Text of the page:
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April 19, 2017

“I will credit my father, he invented — this wasn’t for the restaurant, but he did it anyway — green eggs and ham. He did it two ways. The easy way was he would put green food coloring in. ‘Green eggs and ham’ was my favorite book as a little boy. You can actually do it — the food coloring is a little bit cheating. But if you take spinach and mix it into the eggs, the eggs turn green.”

Ted Cruz, Republican Senator of Texas, proclaimed this during his record breaking filibuster in 2013. The filibuster was, originally, intended to provide minorities – whether political or other – with a voice on the political plane. The word “filibuster” is actually a 19th century piracy term derived from “free booter.” It is not contained within any official record, but is used to refer to the power of unlimited debate within the Senate. Under regular order, any senator can “hold the chamber hostage” by preventing a vote on a bill or nominee by speaking indefinitely. The filibuster had thus become a way to reject or “talk to death” a proposed solution to a controversial topic.

The current issue regarding Neil Gorsuch’s appointment as Supreme Court Justice has set the stage for more changes in Senate rules. The Democratic party had intended to filibuster this nomination after their own nominee, Merrick Garland, had been denied the position in the Supreme Court in the previous year. Due to the Democrats opposition, the government had decided to “go nuclear” and get rid of this mechanism. Now in order to negate a filibuster on Supreme Court nominations, one merely needs to win the majority, that is to say 51 votes or more, within the Senate.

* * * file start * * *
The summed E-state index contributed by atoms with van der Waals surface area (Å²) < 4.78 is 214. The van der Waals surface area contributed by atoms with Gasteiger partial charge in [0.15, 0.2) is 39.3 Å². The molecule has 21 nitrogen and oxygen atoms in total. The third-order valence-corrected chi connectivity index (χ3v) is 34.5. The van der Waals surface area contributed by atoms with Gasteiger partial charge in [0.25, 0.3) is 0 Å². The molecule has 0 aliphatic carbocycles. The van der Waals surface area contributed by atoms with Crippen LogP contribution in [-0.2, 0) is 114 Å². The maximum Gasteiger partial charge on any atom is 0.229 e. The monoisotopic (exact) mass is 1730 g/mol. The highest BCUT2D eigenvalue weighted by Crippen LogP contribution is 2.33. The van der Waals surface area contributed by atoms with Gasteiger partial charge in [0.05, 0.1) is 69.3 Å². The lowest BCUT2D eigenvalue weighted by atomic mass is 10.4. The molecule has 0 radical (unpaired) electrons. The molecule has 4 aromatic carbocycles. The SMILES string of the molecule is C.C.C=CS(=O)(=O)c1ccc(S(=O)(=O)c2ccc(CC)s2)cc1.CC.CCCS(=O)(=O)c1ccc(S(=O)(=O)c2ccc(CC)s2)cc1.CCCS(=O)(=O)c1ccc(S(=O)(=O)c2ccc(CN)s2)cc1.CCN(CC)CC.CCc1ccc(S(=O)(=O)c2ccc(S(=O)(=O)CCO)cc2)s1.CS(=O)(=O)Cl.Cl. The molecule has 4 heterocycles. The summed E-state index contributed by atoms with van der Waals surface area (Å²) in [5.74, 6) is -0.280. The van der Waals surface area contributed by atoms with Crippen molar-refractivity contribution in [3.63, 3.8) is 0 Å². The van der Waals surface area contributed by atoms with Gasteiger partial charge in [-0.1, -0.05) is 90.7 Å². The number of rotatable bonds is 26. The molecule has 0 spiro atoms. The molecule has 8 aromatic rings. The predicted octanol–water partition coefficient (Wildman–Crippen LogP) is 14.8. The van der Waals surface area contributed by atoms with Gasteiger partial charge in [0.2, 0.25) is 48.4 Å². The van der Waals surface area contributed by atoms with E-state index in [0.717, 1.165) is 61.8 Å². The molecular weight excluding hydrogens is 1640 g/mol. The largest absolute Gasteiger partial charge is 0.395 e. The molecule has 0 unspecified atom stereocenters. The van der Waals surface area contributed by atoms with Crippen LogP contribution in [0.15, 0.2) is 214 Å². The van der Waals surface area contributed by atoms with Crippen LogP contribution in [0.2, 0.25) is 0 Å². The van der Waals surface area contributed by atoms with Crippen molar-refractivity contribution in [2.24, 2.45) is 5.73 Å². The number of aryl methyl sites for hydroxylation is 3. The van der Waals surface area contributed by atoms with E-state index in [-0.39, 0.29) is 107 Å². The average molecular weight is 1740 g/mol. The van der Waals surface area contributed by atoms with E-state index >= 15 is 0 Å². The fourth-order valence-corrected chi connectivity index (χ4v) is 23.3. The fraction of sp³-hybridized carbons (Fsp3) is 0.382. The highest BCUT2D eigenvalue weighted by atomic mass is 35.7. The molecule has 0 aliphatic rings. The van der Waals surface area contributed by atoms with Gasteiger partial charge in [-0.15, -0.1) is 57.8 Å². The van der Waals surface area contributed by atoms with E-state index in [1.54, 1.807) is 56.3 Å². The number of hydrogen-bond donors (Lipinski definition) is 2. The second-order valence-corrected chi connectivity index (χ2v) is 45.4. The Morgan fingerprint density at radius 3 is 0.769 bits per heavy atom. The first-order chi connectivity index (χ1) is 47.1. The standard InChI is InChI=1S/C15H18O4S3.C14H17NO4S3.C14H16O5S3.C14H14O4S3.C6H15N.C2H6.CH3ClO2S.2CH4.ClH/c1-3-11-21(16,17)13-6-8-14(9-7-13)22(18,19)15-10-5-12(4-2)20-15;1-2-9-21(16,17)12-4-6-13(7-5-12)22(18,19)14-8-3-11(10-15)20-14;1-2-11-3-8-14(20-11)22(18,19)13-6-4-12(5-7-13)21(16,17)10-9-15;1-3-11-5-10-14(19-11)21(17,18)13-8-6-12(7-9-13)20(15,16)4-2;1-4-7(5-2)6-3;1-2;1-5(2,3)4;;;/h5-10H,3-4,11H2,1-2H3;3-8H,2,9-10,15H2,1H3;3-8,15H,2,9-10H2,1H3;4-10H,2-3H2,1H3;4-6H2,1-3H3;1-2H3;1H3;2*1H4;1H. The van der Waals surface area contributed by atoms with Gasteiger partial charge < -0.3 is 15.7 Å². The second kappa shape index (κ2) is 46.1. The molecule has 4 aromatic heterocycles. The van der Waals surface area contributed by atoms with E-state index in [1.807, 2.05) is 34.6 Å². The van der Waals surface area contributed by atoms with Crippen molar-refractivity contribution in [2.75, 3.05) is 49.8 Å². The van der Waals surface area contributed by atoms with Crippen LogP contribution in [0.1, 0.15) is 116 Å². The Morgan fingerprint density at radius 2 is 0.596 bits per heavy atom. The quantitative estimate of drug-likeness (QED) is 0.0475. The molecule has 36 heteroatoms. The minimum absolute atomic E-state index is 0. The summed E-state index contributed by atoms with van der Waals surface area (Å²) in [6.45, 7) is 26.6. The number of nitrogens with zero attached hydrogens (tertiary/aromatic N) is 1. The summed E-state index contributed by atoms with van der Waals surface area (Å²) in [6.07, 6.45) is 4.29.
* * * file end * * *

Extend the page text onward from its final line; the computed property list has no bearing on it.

Now, Cruz’s aforementioned statement might seem off-topic, but in truth, one can say just about anything during a filibuster and his or her voice cannot be silenced merely because the topic of their discussion was, per say, how to dye boiled eggs green via spinach or the proper reading of children’s stories. Cruz had, after all, talked for a full 21 hours and 19 minutes. The longest filibuster, conducted in 1957 by Strom Thurmond, lasted for 24 hours and 18 minutes. However, since then, certain regulations had been put into practice to limit the power of the filibuster.

In 1917, the rule to “invoke cloture” was put into effect. With this, the Senate could decide whether or not to move on with discussion after allowing any congressman to filibuster for two days. Until 1974, cloture required a ⅔ majority vote, and this number has been dwindling steadily.

However, despite the wayward and oftentime bizarre statements recorded during filibusters, by getting rid of the filibuster, we would also lose the proverbial dam preventing a one-party-rules-government Senate. The filibuster had, after all, served to prevent the ruling party from passing legislation whenever they have control of Congress.

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